Women Education and Employment Opportunities

By Bharat Rajani

Introduction

Education is the form of learning in which the knowledge, skills, values, beliefs, and habits of a group of people are transferred from one generation to the next through storytelling, discussions, training, and research.

But when we talk about women education it is not as easy as to say ‘educating a woman’. It doesn’t end here. It is a catch of-all term for a complex set of issues and debates surrounding education (primary education, secondary education, tertiary education and health education in particular) for girls and women.

India, the golden bird, a legendary land where people worship Goddess “Saraswati” as the Goddess of education, which structured the very foundation of Education. It is India who gave language to this world, introduced zero (shoonya ‘0’), made this world aware of the smallest particle with which a substance is made (i.e ‘parmanu’). The only land to celebrate Teachers’ Day lags behind Education, especially in Women Education 65.46%.

It is our right to be educated. The Indian Government framed various policies like National Literacy Mission, Sarv Shiksha Abhiyan, Mahila Samakhya Programme, Kasturba Gandhi Balika Vidyalaya Scheme, National Programme for the education of Girls at Elementry Level and various non-governmental efforts like Mamidipudi Venkatarangaiya Foundation the literacy rate strengthened but not with that expected pace.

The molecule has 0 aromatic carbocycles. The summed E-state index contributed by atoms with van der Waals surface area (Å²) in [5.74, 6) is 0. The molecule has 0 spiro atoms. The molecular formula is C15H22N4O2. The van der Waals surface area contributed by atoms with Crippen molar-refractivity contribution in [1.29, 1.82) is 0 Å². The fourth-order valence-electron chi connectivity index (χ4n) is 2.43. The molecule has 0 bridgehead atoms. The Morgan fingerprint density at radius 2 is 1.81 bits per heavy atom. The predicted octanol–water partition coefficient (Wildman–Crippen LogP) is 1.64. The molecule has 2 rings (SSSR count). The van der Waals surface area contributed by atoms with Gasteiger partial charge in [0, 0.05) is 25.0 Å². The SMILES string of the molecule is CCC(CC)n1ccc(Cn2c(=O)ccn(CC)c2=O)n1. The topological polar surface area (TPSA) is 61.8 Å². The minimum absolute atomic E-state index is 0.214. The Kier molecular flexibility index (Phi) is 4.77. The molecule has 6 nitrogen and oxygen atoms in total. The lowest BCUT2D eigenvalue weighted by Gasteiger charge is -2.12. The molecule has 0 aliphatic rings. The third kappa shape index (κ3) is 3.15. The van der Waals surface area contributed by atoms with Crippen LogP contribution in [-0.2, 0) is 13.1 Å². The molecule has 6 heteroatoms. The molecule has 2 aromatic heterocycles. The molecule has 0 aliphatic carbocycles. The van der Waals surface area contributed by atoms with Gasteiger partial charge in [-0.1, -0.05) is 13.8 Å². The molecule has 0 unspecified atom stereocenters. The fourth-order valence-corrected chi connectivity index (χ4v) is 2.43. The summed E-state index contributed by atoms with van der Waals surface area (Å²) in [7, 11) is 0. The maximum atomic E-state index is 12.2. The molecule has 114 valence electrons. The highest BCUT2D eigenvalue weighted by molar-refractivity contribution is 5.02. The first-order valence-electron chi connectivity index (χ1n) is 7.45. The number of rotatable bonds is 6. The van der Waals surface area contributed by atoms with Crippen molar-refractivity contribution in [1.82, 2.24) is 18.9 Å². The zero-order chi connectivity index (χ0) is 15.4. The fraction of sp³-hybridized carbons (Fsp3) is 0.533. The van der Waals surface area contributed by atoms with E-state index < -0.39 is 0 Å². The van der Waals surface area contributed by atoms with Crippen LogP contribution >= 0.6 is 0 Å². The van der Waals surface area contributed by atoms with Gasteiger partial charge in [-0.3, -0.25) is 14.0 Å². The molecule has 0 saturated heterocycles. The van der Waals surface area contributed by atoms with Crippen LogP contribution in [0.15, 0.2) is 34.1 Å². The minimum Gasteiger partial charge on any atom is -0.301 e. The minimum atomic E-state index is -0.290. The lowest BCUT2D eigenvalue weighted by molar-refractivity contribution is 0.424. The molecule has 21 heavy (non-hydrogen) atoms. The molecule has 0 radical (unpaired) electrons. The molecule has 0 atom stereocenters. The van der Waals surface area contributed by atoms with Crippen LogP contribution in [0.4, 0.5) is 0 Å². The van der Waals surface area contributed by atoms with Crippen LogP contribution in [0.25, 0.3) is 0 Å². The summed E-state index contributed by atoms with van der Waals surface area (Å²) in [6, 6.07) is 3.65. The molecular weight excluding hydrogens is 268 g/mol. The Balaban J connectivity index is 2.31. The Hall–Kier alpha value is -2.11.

Why is the female literacy rate low in India?

The negative attitude of parents towards the girl child and her education is one of the major reasons for low female literacy rate in India. In most of the families, boys at home are given priority in terms of education but girls are not treated in the same way. Right from the beginning, parents do not consider girls as earning members of their family, as after marriage they have to leave their parents’ home. So their education is just considered as a wastage of money as well as time. For this reason, parents prefer to send boys to schools but not girls.

Poverty is the root cause of many problems in India and also of low female literacy rate. More than one-third of the population in India is living below the poverty line. Though the government is putting efforts to make the primary education free, still parents are not ready to send their girls to school.